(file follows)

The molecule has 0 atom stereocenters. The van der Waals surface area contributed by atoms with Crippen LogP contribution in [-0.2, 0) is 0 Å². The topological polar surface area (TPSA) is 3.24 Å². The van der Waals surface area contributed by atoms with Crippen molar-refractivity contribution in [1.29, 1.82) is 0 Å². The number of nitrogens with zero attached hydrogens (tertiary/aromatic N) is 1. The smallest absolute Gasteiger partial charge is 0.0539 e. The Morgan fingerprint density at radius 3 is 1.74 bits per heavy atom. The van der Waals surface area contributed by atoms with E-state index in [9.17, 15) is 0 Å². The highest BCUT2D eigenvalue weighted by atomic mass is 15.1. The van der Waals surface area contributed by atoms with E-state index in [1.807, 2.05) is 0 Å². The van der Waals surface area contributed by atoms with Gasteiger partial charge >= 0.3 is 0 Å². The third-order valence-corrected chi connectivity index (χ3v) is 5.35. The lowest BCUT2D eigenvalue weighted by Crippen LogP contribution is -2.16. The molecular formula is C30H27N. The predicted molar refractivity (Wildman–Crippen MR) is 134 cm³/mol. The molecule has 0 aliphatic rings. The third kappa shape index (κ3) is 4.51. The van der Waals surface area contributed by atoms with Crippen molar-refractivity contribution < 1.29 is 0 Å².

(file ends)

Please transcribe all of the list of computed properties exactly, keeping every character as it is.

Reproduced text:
The molecule has 0 atom stereocenters. The van der Waals surface area contributed by atoms with Crippen LogP contribution in [-0.2, 0) is 0 Å². The topological polar surface area (TPSA) is 3.24 Å². The van der Waals surface area contributed by atoms with Crippen molar-refractivity contribution in [1.29, 1.82) is 0 Å². The number of nitrogens with zero attached hydrogens (tertiary/aromatic N) is 1. The smallest absolute Gasteiger partial charge is 0.0539 e. The Morgan fingerprint density at radius 3 is 1.74 bits per heavy atom. The van der Waals surface area contributed by atoms with E-state index in [9.17, 15) is 0 Å². The highest BCUT2D eigenvalue weighted by atomic mass is 15.1. The van der Waals surface area contributed by atoms with E-state index in [1.807, 2.05) is 0 Å². The van der Waals surface area contributed by atoms with Gasteiger partial charge >= 0.3 is 0 Å². The third-order valence-corrected chi connectivity index (χ3v) is 5.35. The lowest BCUT2D eigenvalue weighted by Crippen LogP contribution is -2.16. The molecular formula is C30H27N. The predicted molar refractivity (Wildman–Crippen MR) is 134 cm³/mol. The molecule has 0 aliphatic rings. The third kappa shape index (κ3) is 4.51. The van der Waals surface area contributed by atoms with Crippen molar-refractivity contribution < 1.29 is 0 Å².